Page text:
History and Literature Museum "Chekhov and Sakhalin"
Anton Chekhov did not have official authorization to inspect hard labor in exile, having learned about this the head of the Amur Territory, Governor-General Baron Korf, issued a required paper to the writer.
As long as until 1875 the international status of Sakhalin, the largest island of modern Russia, remained vague. However, the Russian Empire did not give up on its plan to gain a foothold on the territory. As Sakhalin’s climate is severe, forced colonization was seen as the most perspective way of settlement so from 1869 Sakhalin has served as a place of exilement and forced labour camps. Somewhere about those days the town of Alexandrovsk was founded.
Very little was known of Sakhalin in the European part of Russia; Anton Chekhov who was planning a trip to the island has seen it for himself. "In Russia there is frightful poverty of facts and tremendous abundance of arguments", that was his judgement.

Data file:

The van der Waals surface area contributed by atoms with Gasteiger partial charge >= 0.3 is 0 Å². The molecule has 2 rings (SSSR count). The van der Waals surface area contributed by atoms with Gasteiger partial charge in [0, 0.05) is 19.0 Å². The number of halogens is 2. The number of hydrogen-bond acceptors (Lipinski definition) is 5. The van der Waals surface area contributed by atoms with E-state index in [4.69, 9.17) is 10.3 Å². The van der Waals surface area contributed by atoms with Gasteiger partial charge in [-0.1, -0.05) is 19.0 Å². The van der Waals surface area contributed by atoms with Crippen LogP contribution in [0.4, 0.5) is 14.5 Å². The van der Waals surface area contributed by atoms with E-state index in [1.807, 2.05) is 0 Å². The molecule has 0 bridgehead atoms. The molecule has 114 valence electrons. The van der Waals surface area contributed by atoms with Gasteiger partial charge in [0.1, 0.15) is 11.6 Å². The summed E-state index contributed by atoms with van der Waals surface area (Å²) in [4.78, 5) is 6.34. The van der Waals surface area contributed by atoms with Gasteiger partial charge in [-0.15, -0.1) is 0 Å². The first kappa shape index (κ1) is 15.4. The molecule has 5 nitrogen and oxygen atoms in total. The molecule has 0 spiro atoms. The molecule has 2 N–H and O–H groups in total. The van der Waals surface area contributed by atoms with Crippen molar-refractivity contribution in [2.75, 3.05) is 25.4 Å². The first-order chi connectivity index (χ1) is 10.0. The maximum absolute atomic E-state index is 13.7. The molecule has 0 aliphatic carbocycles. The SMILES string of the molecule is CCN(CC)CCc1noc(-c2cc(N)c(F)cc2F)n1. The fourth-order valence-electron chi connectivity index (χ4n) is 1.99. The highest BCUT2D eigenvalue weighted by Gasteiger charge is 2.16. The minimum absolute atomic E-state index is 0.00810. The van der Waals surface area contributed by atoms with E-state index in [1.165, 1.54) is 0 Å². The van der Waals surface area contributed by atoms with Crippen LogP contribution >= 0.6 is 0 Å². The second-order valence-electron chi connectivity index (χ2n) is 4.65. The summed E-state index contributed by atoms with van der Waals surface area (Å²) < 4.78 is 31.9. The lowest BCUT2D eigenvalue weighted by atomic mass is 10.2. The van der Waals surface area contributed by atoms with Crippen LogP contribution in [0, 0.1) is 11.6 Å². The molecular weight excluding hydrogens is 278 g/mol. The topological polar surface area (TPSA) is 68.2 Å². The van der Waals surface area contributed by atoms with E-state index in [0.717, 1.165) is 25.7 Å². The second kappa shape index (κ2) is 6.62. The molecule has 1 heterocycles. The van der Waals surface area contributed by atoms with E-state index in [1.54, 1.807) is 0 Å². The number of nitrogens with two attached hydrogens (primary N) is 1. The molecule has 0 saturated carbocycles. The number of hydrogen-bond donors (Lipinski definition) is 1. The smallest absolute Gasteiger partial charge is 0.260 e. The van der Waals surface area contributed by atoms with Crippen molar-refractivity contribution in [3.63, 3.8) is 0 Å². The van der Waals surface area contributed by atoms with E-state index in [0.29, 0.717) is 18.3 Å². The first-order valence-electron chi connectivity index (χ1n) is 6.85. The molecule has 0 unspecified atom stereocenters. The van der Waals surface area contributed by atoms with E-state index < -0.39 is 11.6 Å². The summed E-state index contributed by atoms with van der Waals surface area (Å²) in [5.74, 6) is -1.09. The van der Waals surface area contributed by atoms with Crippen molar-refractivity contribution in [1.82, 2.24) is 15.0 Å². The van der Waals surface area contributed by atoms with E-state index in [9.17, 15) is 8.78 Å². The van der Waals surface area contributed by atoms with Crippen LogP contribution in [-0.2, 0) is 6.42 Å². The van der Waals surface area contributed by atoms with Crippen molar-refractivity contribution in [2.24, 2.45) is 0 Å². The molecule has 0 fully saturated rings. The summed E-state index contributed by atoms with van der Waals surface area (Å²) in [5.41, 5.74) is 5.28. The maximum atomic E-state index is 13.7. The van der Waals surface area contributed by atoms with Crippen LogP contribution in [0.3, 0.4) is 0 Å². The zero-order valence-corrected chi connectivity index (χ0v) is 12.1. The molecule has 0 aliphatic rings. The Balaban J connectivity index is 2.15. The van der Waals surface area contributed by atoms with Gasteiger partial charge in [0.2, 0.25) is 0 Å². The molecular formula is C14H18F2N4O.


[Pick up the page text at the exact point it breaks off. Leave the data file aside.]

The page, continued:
In 1890 he put foot on the roadstead of Aleksandrovsk with a firm intention to fill the information gap. And he succeeded: the book "Sakhalin Island" written by him сaused a great sensation and initiated a discussion about the cancellation of the exile regime. Today the Historical and Literary Museum “A.P. Chekhov and Sakhalin" reposits almost 20 thousands of exhibits, divided into two departments: historical and literary and local history.
Chekhova st., 19, Aleksandrovsk-Sakhalinskiy, Sakhalin Oblast
Web site: gil-museum.shl.muzkult.ru